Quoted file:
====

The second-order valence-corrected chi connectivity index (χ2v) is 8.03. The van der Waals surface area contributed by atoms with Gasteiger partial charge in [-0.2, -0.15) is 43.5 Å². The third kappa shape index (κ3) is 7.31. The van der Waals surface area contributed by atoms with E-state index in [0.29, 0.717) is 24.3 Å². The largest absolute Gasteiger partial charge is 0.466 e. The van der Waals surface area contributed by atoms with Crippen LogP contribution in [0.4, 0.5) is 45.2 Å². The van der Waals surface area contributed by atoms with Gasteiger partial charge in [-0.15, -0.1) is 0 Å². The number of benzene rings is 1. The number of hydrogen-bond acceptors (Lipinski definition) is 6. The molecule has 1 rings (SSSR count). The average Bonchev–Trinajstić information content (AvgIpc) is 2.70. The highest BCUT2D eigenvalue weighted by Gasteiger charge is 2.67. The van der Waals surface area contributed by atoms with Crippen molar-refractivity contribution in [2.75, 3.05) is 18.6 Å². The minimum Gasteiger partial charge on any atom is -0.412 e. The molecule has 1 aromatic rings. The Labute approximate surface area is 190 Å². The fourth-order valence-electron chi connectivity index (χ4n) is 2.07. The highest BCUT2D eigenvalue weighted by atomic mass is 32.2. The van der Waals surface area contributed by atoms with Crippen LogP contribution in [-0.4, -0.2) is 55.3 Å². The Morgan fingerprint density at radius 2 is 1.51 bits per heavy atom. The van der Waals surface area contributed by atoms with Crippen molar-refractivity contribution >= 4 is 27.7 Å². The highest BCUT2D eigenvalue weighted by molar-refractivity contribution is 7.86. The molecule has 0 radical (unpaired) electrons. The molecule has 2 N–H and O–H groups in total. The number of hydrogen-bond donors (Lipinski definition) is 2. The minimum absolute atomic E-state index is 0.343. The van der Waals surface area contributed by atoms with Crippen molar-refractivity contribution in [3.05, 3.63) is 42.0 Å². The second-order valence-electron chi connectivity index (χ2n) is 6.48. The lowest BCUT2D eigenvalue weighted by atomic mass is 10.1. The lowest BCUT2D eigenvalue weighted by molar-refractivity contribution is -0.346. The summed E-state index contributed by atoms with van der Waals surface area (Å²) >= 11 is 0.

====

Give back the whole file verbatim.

The second-order valence-corrected chi connectivity index (χ2v) is 8.03. The van der Waals surface area contributed by atoms with Gasteiger partial charge in [-0.2, -0.15) is 43.5 Å². The third kappa shape index (κ3) is 7.31. The van der Waals surface area contributed by atoms with E-state index in [0.29, 0.717) is 24.3 Å². The largest absolute Gasteiger partial charge is 0.466 e. The van der Waals surface area contributed by atoms with Crippen LogP contribution in [0.4, 0.5) is 45.2 Å². The van der Waals surface area contributed by atoms with Gasteiger partial charge in [-0.15, -0.1) is 0 Å². The number of benzene rings is 1. The number of hydrogen-bond acceptors (Lipinski definition) is 6. The molecule has 1 rings (SSSR count). The average Bonchev–Trinajstić information content (AvgIpc) is 2.70. The highest BCUT2D eigenvalue weighted by Gasteiger charge is 2.67. The van der Waals surface area contributed by atoms with Crippen molar-refractivity contribution in [2.75, 3.05) is 18.6 Å². The minimum Gasteiger partial charge on any atom is -0.412 e. The molecule has 1 aromatic rings. The Labute approximate surface area is 190 Å². The fourth-order valence-electron chi connectivity index (χ4n) is 2.07. The highest BCUT2D eigenvalue weighted by atomic mass is 32.2. The van der Waals surface area contributed by atoms with Crippen LogP contribution in [-0.4, -0.2) is 55.3 Å². The Morgan fingerprint density at radius 2 is 1.51 bits per heavy atom. The van der Waals surface area contributed by atoms with Crippen molar-refractivity contribution >= 4 is 27.7 Å². The highest BCUT2D eigenvalue weighted by molar-refractivity contribution is 7.86. The molecule has 0 radical (unpaired) electrons. The molecule has 2 N–H and O–H groups in total. The number of hydrogen-bond donors (Lipinski definition) is 2. The minimum absolute atomic E-state index is 0.343. The van der Waals surface area contributed by atoms with Crippen molar-refractivity contribution in [3.05, 3.63) is 42.0 Å². The second-order valence-electron chi connectivity index (χ2n) is 6.48. The lowest BCUT2D eigenvalue weighted by atomic mass is 10.1. The lowest BCUT2D eigenvalue weighted by molar-refractivity contribution is -0.346. The summed E-state index contributed by atoms with van der Waals surface area (Å²) >= 11 is 0.